Many of the critical statements from American Commitment’s past email petitions began arriving in lawmakers’ inboxes en masse earlier this month. To solicit support, the group used display ads that asked visitors to sound off against the FCC’s net neutrality rules. Those messages were then delivered March 5-10 in the House and March 8-15 in the Senate, according to Kerpen.
All of those messages — mostly pre-written by American Commitment — slammed the FCC for treating the Internet like a public utility. Some of the emails called on Congress to “pass language in an upcoming must-pass vehicle that blocks any move by the FCC” to continue down its path. Another derided net neutrality supporters as “extremists.” A third criticized Obama for having “publicly instructed the FCC, which is supposed to be an independent agency, to reduce the Internet to a government-controlled utility.”
Speier’s office noted the similar emails and then calculated that about 98 percent of the messages had come from constituents that her office had never heard from before. The congresswoman’s team set about trying to reply to some senders, and a few of the constituents replied that they had never signed up to send emails criticizing net neutrality.
Lockheed also flagged the notes, saying in its memo that the “source of these messages … is not clearly/currently identified.” In later updates to lawmakers, the company said it still hadn’t identified the source, but had set up a filter to capture the messages.
“This is identity theft, but instead of impersonating for financial gain, the originators of this theft are striking at the heart of our representative democracy,
“This is identity theft, but instead of impersonating for financial gain, the originators of this theft are striking at the heart of our representative democracy,” Speier said.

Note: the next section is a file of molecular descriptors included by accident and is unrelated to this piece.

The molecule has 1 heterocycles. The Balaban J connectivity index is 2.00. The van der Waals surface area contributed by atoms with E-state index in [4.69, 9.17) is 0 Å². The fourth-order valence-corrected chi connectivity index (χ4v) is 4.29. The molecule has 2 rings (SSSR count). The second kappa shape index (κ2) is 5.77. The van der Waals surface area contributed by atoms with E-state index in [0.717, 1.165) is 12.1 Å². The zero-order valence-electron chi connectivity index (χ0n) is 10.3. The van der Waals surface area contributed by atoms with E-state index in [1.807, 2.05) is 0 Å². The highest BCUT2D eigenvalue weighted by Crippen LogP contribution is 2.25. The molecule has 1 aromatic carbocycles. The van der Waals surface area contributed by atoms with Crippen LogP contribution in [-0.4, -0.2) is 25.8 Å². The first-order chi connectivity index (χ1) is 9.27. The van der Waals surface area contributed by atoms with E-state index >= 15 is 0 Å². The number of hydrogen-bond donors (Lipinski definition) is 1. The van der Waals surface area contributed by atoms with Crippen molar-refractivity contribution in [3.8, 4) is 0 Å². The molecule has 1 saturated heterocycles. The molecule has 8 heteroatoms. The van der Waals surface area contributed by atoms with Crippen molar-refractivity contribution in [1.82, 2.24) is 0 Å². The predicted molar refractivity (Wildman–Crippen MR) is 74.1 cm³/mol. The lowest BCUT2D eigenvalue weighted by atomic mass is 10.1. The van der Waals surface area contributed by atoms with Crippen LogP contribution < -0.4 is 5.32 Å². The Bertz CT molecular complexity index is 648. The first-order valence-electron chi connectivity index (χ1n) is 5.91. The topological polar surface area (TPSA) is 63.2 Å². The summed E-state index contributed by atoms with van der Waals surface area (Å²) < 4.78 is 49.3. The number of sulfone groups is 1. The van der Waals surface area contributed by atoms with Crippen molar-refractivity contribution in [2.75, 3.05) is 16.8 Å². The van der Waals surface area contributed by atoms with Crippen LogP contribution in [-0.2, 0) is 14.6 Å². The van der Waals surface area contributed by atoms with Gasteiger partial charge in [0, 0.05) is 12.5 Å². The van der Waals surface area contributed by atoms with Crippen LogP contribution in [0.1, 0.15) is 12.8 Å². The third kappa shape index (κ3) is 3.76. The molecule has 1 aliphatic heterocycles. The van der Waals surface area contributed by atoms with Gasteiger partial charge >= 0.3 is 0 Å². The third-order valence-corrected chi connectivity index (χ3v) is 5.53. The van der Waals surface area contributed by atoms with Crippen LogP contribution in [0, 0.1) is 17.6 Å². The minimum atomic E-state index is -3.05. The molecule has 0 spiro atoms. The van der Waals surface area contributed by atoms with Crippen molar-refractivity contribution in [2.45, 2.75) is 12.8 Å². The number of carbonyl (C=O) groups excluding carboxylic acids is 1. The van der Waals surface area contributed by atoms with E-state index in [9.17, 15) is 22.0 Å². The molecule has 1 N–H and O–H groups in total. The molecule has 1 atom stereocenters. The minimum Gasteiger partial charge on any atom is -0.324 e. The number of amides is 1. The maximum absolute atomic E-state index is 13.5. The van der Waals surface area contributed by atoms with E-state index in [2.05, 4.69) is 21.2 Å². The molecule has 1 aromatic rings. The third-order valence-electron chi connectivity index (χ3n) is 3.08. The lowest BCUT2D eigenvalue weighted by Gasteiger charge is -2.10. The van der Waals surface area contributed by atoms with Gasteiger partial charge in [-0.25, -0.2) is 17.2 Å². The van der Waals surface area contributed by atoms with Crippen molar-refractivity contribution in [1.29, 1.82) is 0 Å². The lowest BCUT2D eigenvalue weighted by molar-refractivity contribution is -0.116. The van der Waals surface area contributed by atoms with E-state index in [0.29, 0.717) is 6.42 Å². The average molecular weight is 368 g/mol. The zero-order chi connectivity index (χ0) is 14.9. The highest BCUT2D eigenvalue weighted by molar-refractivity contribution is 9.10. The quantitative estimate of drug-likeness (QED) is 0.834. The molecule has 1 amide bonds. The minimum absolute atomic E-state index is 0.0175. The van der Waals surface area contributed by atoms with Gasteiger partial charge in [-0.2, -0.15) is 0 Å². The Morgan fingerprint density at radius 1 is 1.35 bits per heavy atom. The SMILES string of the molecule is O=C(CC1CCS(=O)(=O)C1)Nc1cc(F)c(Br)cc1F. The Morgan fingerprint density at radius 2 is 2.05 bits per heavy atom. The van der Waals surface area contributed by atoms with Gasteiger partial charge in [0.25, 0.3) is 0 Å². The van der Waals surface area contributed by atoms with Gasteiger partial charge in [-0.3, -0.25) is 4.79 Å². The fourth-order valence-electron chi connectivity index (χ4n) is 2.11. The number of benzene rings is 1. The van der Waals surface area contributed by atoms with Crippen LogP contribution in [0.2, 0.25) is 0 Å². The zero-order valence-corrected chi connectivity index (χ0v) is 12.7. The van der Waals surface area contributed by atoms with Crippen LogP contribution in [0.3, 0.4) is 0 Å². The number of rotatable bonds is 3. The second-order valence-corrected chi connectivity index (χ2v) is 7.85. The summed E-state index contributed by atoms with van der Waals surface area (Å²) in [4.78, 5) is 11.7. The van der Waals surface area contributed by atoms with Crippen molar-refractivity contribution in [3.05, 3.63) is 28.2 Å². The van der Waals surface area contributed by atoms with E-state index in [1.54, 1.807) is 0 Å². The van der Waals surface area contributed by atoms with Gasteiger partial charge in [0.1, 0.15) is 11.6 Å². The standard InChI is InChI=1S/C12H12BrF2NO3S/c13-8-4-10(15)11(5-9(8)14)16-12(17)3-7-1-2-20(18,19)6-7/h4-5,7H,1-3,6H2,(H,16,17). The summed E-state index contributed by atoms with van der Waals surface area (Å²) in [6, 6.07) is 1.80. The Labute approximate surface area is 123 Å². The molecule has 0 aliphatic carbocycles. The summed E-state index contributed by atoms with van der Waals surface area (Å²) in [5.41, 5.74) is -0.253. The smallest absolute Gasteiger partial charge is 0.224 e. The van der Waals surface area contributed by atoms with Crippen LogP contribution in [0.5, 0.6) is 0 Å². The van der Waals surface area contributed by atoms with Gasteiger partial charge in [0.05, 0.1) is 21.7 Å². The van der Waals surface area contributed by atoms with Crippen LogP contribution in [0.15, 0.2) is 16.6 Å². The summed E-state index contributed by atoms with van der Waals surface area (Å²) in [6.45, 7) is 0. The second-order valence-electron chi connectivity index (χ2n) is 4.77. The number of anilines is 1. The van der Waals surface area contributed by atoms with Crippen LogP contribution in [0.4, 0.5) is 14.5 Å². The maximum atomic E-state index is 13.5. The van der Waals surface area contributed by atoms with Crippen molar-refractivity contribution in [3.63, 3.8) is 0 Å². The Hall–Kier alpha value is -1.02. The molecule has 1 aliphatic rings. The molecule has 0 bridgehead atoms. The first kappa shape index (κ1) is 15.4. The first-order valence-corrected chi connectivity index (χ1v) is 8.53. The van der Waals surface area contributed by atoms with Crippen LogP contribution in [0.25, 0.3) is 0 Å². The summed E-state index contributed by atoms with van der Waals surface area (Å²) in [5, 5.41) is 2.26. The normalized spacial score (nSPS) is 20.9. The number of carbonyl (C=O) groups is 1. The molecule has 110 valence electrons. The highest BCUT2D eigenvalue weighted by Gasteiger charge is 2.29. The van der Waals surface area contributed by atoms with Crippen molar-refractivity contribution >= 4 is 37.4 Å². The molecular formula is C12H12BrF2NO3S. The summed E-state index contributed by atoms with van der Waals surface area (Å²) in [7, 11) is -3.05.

Kerpen acknowledged there could have been some “data or delivery issues” with emails he helped corral, before suggesting that other groups might be behind the missteps. He didn’t identify the other players that borrowed his organization’s language. Yet Kerpen still criticized those who seek “excuses to disregard” the opposition to net neutrality.
Some groups have previously criticized American Commitment for trying to buy lists of names and contact information to bolster its campaigns. At an earlier point in the debate, the consumer group Free Press — which supports the strongest net neutrality rules — was contacted by a conservative email list broker “thinking mistakenly we opposed net neutrality and wanted to be part of the initiative,” said Tim Karr, the group’s senior director of strategy.
“I asked what kind of customers [they have] … and did they work with American Commitment?” Karr explained. “They said yes, we have in the past, but we’re not working with them now.”
Kerpen said American Commitment “did not do any email list rentals” during this current campaign, but “did during the comment period,” as the FCC weighed net neutrality rules.